My take on this is that going from an accrued sick leave based system to a short-term/long-term disability system with paid time off is a dramatic change in working conditions.  This system needs to be fully explored and explained, not just at the bargaining table, but to all of the teachers in some group format. No teacher is going to vote in favor of removing a fundamental benefit that is directly administered by the School District to jump into an insurance-like agreement administered by a third party vendor.  This is a process that needs to be fully and carefully explained and accompanied by a plethora of incentives and assurances. 

            This is not to say that the Association should sit back and pretend that there is no problem with certain teachers taking advantage of the School Board’s liberal sick leave policy and milking it to the detriment of the students, the School administrators and their fellow teachers.  The Association should take a leading role in making those abusers feel uncomfortable and guilty at their respective schools.  The Association and the teachers know who the miscreant sick leave abusers are and a coordinated shunning and shaming may go a long way to changing behavior, but that takes courage and fortitude for teachers to effectively discipline their own. If they do not, the School Board will continue to push for PTO in lieu of accrued sick leave and the danger of more constraints on salary and benefits will certainly loom over the teachers’ future.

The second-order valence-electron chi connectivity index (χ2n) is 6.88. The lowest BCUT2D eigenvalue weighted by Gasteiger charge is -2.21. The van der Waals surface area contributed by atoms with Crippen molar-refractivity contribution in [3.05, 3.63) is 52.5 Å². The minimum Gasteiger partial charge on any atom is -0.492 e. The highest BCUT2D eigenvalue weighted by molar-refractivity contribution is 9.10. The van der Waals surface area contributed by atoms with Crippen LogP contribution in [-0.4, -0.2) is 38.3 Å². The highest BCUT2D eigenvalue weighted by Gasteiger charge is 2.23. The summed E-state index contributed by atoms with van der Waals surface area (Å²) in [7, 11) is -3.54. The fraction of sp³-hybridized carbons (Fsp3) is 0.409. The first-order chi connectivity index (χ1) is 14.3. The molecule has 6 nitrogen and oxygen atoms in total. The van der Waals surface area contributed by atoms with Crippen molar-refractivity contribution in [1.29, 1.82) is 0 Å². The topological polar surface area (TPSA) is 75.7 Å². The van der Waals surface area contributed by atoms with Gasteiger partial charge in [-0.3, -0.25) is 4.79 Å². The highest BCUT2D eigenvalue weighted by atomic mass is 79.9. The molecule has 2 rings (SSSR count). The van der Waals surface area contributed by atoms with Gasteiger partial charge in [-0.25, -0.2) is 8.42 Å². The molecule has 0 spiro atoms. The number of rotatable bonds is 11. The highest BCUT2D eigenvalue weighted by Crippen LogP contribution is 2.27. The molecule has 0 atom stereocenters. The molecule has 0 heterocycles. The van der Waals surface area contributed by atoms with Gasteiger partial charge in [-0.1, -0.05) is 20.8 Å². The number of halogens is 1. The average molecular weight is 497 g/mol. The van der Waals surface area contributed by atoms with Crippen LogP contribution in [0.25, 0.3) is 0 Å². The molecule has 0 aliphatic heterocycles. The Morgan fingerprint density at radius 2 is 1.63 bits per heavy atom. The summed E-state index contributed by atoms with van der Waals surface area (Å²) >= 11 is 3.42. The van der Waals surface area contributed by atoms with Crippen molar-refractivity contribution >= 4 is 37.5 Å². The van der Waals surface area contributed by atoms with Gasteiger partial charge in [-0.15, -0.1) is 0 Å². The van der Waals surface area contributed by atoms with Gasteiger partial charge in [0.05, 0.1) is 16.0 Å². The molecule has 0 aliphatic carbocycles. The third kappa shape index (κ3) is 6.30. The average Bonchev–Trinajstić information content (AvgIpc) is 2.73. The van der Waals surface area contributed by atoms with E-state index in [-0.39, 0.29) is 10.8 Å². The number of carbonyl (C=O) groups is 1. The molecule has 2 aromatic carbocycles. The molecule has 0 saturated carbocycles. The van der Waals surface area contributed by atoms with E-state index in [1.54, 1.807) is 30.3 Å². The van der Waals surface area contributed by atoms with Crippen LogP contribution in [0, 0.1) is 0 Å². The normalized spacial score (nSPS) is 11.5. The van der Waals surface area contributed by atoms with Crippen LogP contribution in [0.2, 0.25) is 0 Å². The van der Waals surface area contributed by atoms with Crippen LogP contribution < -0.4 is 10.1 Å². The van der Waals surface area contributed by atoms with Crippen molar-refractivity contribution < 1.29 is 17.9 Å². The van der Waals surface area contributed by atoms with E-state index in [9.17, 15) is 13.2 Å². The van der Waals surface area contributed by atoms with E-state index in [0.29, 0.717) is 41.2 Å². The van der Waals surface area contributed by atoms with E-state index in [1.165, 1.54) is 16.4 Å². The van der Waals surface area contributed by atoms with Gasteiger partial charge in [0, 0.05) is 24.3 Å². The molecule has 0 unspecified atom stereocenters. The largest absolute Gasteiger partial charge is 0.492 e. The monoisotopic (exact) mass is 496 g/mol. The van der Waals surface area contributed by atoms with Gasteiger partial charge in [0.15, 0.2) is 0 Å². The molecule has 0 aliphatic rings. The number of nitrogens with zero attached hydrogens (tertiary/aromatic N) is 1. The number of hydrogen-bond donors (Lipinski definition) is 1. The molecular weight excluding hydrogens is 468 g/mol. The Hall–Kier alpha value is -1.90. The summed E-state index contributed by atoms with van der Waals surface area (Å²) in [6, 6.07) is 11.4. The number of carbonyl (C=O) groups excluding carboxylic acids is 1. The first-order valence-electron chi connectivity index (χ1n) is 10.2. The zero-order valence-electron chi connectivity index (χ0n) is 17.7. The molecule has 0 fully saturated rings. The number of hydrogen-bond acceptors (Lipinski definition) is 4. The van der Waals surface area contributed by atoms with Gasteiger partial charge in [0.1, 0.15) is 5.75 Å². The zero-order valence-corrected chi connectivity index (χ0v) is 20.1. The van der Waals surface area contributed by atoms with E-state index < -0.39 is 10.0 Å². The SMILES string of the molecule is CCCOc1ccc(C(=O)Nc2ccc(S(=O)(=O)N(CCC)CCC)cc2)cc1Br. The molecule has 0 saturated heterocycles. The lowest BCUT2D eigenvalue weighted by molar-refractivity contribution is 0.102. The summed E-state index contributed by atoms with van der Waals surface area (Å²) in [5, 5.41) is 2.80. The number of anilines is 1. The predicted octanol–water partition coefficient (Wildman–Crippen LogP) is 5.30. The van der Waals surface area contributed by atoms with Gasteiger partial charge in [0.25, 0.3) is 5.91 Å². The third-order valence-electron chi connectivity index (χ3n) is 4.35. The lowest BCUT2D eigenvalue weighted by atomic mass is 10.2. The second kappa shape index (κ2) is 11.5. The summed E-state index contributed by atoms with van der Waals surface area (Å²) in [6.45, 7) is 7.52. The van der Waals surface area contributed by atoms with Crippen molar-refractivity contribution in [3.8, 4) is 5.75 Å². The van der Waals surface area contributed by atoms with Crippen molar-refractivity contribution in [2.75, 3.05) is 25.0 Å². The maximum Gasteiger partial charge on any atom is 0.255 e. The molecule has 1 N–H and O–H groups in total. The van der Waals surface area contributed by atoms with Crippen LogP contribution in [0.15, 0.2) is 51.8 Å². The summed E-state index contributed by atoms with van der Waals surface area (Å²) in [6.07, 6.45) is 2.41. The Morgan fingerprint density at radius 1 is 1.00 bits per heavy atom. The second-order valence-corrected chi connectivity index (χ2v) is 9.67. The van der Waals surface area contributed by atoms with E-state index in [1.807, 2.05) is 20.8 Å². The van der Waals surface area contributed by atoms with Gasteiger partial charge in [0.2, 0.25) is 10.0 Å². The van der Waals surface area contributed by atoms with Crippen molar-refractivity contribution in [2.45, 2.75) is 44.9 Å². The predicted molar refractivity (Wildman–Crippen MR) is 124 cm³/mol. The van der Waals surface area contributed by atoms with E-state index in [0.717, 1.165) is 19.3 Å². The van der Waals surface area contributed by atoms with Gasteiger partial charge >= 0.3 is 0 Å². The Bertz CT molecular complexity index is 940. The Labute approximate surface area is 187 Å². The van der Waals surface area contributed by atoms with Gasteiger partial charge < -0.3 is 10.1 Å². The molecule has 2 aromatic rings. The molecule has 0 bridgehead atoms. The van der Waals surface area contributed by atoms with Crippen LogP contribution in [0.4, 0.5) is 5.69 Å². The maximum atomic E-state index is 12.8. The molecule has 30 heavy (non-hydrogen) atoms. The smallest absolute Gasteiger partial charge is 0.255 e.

My recommendation on this issue is that the parties continue negotiations on the issue of providing PTO in lieu of sick leave, but for now I am unwilling to recommend wholesale adoption of a PTO in lieu of accrued sick leave.  The Association should read the tea leaves on this subject and engage accordingly.

Pending State Legislation

            This is a subject that was brought up at the last minute of the Factfinding, namely:  “What if the State Legislature gives the School Board a ton of money? “  The School Board acknowledged that there is legislation pending in Concord which could provide the City of Manchester money to be used solely for educational purposes.  The chances of this amounting to a “ton” of money is very doubtful. However if Manchester is at the end of the rainbow from Concord, I agree that the Association should not be bound to the modest salary increases as currently proposed by the recommended salary schedule set forth in Appendix A.  My divining of the future with some help from the School Board and the Association suggests that a figure of $7.5 million should be the trigger point.  Therefore my recommendation is that if, during any of the next four fiscal years, the State legislature funds Manchester with funds earmarked for education in excess of $7.5 million, the Association may reopen the salary provisions for any succeeding fiscal year of any Agreement adopting these recommendations.  If the Association reopens the salary provisions, the School District may reopen the provisions on sick leave, sick leave accrual and sick leave bank.

Concluding Comments